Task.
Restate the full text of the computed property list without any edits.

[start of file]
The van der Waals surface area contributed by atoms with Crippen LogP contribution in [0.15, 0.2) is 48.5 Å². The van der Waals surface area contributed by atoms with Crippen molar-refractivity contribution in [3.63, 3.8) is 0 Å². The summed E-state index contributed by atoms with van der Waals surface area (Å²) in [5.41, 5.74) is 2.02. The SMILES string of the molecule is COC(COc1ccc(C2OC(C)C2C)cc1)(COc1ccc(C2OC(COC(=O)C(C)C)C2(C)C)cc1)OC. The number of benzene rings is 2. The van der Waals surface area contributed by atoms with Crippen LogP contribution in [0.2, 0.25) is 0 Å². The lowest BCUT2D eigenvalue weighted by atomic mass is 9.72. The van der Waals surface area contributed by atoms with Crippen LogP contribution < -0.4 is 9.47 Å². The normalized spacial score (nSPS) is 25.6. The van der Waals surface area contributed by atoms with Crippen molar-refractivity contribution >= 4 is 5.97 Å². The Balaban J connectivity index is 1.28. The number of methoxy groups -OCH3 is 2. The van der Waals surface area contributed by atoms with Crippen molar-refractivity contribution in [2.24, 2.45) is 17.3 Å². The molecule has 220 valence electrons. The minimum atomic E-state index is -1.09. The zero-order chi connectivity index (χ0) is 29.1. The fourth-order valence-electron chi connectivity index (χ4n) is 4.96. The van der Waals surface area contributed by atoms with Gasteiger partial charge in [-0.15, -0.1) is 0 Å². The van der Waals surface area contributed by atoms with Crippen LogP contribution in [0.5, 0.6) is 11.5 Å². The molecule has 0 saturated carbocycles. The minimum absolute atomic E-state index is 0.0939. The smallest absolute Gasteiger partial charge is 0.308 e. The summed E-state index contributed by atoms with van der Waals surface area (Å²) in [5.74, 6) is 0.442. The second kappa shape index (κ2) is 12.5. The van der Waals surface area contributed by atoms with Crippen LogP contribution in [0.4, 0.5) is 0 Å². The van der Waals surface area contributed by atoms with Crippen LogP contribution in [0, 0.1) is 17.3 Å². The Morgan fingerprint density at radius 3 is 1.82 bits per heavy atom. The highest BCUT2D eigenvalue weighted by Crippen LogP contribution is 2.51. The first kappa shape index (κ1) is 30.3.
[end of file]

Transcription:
The van der Waals surface area contributed by atoms with Crippen LogP contribution in [0.15, 0.2) is 48.5 Å². The van der Waals surface area contributed by atoms with Crippen molar-refractivity contribution in [3.63, 3.8) is 0 Å². The summed E-state index contributed by atoms with van der Waals surface area (Å²) in [5.41, 5.74) is 2.02. The SMILES string of the molecule is COC(COc1ccc(C2OC(C)C2C)cc1)(COc1ccc(C2OC(COC(=O)C(C)C)C2(C)C)cc1)OC. The number of benzene rings is 2. The van der Waals surface area contributed by atoms with Crippen LogP contribution in [0.2, 0.25) is 0 Å². The lowest BCUT2D eigenvalue weighted by atomic mass is 9.72. The van der Waals surface area contributed by atoms with Crippen LogP contribution < -0.4 is 9.47 Å². The normalized spacial score (nSPS) is 25.6. The van der Waals surface area contributed by atoms with Crippen molar-refractivity contribution >= 4 is 5.97 Å². The Balaban J connectivity index is 1.28. The number of methoxy groups -OCH3 is 2. The van der Waals surface area contributed by atoms with Crippen molar-refractivity contribution in [2.24, 2.45) is 17.3 Å². The molecule has 220 valence electrons. The minimum atomic E-state index is -1.09. The zero-order chi connectivity index (χ0) is 29.1. The fourth-order valence-electron chi connectivity index (χ4n) is 4.96. The van der Waals surface area contributed by atoms with Gasteiger partial charge in [-0.15, -0.1) is 0 Å². The van der Waals surface area contributed by atoms with Crippen LogP contribution in [0.5, 0.6) is 11.5 Å². The molecule has 0 saturated carbocycles. The minimum absolute atomic E-state index is 0.0939. The smallest absolute Gasteiger partial charge is 0.308 e. The summed E-state index contributed by atoms with van der Waals surface area (Å²) in [5.74, 6) is 0.442. The second kappa shape index (κ2) is 12.5. The van der Waals surface area contributed by atoms with Crippen LogP contribution in [0.4, 0.5) is 0 Å². The van der Waals surface area contributed by atoms with Crippen LogP contribution in [0, 0.1) is 17.3 Å². The Morgan fingerprint density at radius 3 is 1.82 bits per heavy atom. The highest BCUT2D eigenvalue weighted by Crippen LogP contribution is 2.51. The first kappa shape index (κ1) is 30.3.